It is translated as ‘want’ in English. ほしい inflects in the same way as an い adjective.
Plain negative polite
ほしい indicates that the speaker wants something.
In full, the original sentence is 私はゆかたがほしいです, but 私は is usually omitted.
〜んです is the colloquial speech for 〜のです.
It is used when the speaker is explaining or asking for an explanation.
In the example sentence,ゆかたがほしいです, the speaker is explaining the reason she is at the counter/shop. It sounds a little blunt and unnatural without it. In informal speech, んだ is usually associated masculinity and の with femininity.
City department stores usually have about ten floors. Some would have a car park in the lower basement. The first basement is frequently connected to the subways. Often when you get off the subway you will find yourself at the entrance of a large department store. Most of the department stores have a similar arrangement of goods on different floors (see image below).
Toward the top, there is a restaurant floor. Many different restaurants serve a variety of dishes to the shoppers. There are cafes as well. On the roof, there is often an amusement park where children play games or have a ride on a merry-go-round. The large Japnese department store is not just a place to shop. People go there to eat, play and look. There is usually an exhibition hall (ギャラリー) where some kind of art exhibition is being held.
Department stores are usually open daily from 10am until 7pm with the exception of one day per week when they are closed. This day is usually not at the weekend, as Japanese people go out shopping on weekends. Every department store has a bargain sale now and again. As the prices drop 50% at these sales, the place becomes very crowded. They are particularly crowded at gift-giving seasons which are in mid-summer and at the end of the year. Every department store has a delivery service free of charge for short distances, and a gift wrapping service which is also free of charge.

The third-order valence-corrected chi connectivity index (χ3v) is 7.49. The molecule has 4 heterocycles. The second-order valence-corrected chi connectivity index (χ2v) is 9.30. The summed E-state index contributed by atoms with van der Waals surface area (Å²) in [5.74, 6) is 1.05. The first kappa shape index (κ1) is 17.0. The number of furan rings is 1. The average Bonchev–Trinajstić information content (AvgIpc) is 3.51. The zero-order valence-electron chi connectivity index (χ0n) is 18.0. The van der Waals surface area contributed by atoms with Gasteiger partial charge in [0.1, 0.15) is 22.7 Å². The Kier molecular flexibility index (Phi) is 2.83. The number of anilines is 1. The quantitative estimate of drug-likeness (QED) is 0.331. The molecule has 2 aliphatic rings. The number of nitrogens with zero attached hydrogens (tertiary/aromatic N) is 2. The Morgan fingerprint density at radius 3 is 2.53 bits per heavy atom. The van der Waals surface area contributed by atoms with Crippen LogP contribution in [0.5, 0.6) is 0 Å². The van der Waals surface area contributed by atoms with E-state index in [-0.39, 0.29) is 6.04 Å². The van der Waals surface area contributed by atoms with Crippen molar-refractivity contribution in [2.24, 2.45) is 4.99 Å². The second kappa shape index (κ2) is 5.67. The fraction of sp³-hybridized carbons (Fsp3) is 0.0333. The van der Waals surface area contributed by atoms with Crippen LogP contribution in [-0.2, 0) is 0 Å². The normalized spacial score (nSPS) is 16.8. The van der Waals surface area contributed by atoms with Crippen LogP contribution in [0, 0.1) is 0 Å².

The shop assistants at departments stores are specially trained to serve the customers well. When the store opens shop assistants line up at the door and bow to every customer who comes in. Neatly dressed elevator girls keep bowing, shop assistants serve with a smile. Change is never ‘handled’ by hand. It is always passed on a dish. You certainly feel like a king at a Japanese department store. The sale tax of 5% (2006) is included in the price.
Watch the following videos for a better understanding of the Japanese Department Store culture.
Watch the following videos to learn about Japanese houses.
Traditional Japanese house
In a traditional Japanese house, many of the ‘walls’ can be removed. The tiled roof is supported by stout wooden columns. The ‘walls’ consist of light panels that can slide in wooden runners. These panels come in three types.
しょうじ (sliding door)
These are very light wooden panels covered in white paper, which is very translucent, but not transparent. The paper is usually replaced at the end of December each year. This has both a practical and symbolic significance. It represents a new start for the new year.
ふすま (sliding door)
This is similar to shouji except that it is covered with a light cardboard-like material and usually has a painting on it. The painting could be very valuable as they are often hand painted by artists. They are not usually replaced and are indeed considered heirlooms in old houses. They are used for interior dividing walls only.
あまど (rain door)
Literally a rain door. They are panels of wood (today they can be amde from light sheet metal) that are placed around the exterior of the house and are able to be locked at night.